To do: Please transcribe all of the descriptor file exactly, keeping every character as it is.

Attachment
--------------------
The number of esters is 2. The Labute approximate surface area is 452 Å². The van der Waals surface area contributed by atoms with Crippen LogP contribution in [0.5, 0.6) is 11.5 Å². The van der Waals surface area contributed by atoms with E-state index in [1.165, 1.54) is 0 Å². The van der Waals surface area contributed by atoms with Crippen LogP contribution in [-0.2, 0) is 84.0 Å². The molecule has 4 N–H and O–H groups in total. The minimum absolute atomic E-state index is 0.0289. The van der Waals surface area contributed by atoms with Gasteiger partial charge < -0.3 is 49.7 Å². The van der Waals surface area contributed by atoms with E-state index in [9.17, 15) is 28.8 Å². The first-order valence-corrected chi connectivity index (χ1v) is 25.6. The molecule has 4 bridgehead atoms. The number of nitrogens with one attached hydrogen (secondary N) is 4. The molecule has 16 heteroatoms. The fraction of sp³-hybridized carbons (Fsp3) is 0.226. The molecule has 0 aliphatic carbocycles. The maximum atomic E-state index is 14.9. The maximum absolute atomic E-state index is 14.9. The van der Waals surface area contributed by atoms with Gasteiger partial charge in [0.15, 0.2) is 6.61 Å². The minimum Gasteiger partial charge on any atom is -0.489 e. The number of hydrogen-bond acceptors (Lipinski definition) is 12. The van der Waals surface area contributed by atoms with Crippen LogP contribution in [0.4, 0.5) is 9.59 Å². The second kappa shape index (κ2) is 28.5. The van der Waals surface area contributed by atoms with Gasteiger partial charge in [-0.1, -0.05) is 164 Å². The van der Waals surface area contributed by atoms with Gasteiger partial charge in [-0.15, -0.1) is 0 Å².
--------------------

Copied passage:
The number of esters is 2. The Labute approximate surface area is 452 Å². The van der Waals surface area contributed by atoms with Crippen LogP contribution in [0.5, 0.6) is 11.5 Å². The van der Waals surface area contributed by atoms with E-state index in [1.165, 1.54) is 0 Å². The van der Waals surface area contributed by atoms with Crippen LogP contribution in [-0.2, 0) is 84.0 Å². The molecule has 4 N–H and O–H groups in total. The minimum absolute atomic E-state index is 0.0289. The van der Waals surface area contributed by atoms with Gasteiger partial charge < -0.3 is 49.7 Å². The van der Waals surface area contributed by atoms with E-state index in [9.17, 15) is 28.8 Å². The first-order valence-corrected chi connectivity index (χ1v) is 25.6. The molecule has 4 bridgehead atoms. The number of nitrogens with one attached hydrogen (secondary N) is 4. The molecule has 16 heteroatoms. The fraction of sp³-hybridized carbons (Fsp3) is 0.226. The molecule has 0 aliphatic carbocycles. The maximum atomic E-state index is 14.9. The maximum absolute atomic E-state index is 14.9. The van der Waals surface area contributed by atoms with Gasteiger partial charge in [0.15, 0.2) is 6.61 Å². The minimum Gasteiger partial charge on any atom is -0.489 e. The number of hydrogen-bond acceptors (Lipinski definition) is 12. The van der Waals surface area contributed by atoms with Crippen LogP contribution in [0.4, 0.5) is 9.59 Å². The second kappa shape index (κ2) is 28.5. The van der Waals surface area contributed by atoms with Gasteiger partial charge in [-0.1, -0.05) is 164 Å². The van der Waals surface area contributed by atoms with Gasteiger partial charge in [-0.15, -0.1) is 0 Å².